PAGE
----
Five activists who have been detained for their role in a protest in front of the Chinese embassy in Rangoon last month made another appearance in court in Dagon Township on Tuesday.
The group had been demonstrating against the recent violence at the Latpadaung copper mine, a joint venture between Burma’s military-backed Union of Myanmar Economic Holdings and Chinese state-run mining firm Wanbao. Protestors had attempted to lay a wreath in front of the Chinese embassy to signify the death of a local farmer.
On 22 December, protestor Khin Win was shot dead in a confrontation with the police at the Chinese backed copper mining project in Sagaing Division.
Four people – Naw Ohn Hla, Sein Htay, Nay Myo Zin and Tin Htut Paing – were arrested at the time while a fifth, San San Win (also known as Lay Lay), subsequently handed herself in to police. The group are each facing five charges, including those made under Article 353, for disturbing officials on duty, and Article 505(b) for defaming the state.
A sixth activist named Than Shwe presented himself to authorities on Tuesday, while a seventh is still at large.
The group were presented with an additional charge at Tuesday’s hearing, their legal counsel said. Defence lawyer Robert San Aung told DVB that they now also stood accused of staging an unauthorised protest under the Peaceful Assembly and Peaceful Procession Law.
The court also heard a bail plea from the accused. “We sought bail for the defendants, but the government prosecutors objected to it,” said the laywer. He added that a verdict date of 27 January had been established.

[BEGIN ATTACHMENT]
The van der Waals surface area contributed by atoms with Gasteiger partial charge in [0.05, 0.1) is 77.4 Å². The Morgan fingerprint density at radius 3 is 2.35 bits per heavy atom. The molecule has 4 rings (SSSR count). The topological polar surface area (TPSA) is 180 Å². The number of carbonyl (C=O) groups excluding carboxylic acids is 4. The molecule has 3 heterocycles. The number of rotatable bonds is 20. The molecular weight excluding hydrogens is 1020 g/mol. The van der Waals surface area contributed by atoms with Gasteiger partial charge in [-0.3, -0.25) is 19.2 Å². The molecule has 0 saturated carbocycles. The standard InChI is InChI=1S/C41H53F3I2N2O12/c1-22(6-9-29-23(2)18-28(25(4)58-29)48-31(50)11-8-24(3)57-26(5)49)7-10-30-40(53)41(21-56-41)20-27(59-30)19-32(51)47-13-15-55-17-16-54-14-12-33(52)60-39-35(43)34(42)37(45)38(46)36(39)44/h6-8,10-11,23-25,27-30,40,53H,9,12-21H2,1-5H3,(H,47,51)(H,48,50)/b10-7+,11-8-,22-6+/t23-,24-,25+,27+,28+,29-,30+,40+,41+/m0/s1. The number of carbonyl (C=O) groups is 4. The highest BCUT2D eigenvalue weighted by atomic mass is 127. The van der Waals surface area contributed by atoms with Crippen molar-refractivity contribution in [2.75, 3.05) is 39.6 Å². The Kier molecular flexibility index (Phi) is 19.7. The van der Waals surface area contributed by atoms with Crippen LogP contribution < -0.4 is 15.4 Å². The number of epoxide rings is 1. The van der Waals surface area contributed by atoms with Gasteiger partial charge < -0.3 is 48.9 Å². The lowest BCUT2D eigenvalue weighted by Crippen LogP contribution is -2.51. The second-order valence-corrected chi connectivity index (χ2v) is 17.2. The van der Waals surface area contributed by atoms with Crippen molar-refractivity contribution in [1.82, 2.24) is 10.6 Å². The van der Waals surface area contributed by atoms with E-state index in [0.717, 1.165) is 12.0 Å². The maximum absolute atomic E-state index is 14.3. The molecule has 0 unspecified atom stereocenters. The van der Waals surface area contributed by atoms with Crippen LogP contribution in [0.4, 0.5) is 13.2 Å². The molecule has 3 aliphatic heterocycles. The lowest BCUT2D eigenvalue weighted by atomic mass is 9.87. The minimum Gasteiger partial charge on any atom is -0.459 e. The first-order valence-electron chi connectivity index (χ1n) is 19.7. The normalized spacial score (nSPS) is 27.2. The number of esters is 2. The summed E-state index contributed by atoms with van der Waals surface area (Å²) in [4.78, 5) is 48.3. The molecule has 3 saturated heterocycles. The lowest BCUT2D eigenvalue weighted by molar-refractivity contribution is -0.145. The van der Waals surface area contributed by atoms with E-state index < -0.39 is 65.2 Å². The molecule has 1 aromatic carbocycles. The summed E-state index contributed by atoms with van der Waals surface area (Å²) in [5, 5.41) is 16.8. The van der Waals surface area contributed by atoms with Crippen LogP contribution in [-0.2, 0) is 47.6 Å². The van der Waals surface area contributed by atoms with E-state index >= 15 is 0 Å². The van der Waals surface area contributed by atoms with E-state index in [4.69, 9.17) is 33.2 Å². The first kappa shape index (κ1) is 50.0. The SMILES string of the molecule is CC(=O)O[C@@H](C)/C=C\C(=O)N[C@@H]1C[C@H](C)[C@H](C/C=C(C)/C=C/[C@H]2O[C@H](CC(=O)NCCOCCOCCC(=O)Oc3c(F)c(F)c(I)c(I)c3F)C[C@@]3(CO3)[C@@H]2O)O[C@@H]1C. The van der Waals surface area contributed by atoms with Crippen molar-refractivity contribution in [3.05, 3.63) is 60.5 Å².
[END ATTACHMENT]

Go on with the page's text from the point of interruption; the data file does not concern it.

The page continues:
Hundreds of local villagers and their supporters have been protesting the Latpadaung copper mine since its inception more than 10 years ago. Many have been displaced to make way for the project, which was originally contracted to a Canadian firm, Ivanhoe Mines.
The controversial mine was temporarily suspended when activists and Buddhist monks staged a mass sit-in protest in 2012. The protest was broken up brutally by riot police on 29 November that year when some 80 protestors were injured, including several monks, many with horrific burns that experts have attributed to white phosphorous.
A subsequent investigation headed by opposition leader Aung San Suu Kyi failed to pronounce anyone guilty for the violent crackdown, and to many villagers’ dismay, recommended to the government that the project be resumed. Since the death of Khin Win, Suu Kyi has blamed the violence on the Latpadaung Working Committee, accusing it of failing to implement the suggestions of her investigative commission.
Tin Myint, secretary of the committee, rejected Suu Kyi’s remarks and told reporters on 8 January that his committee is seriously evaluating and implementing the suggestions of the commission.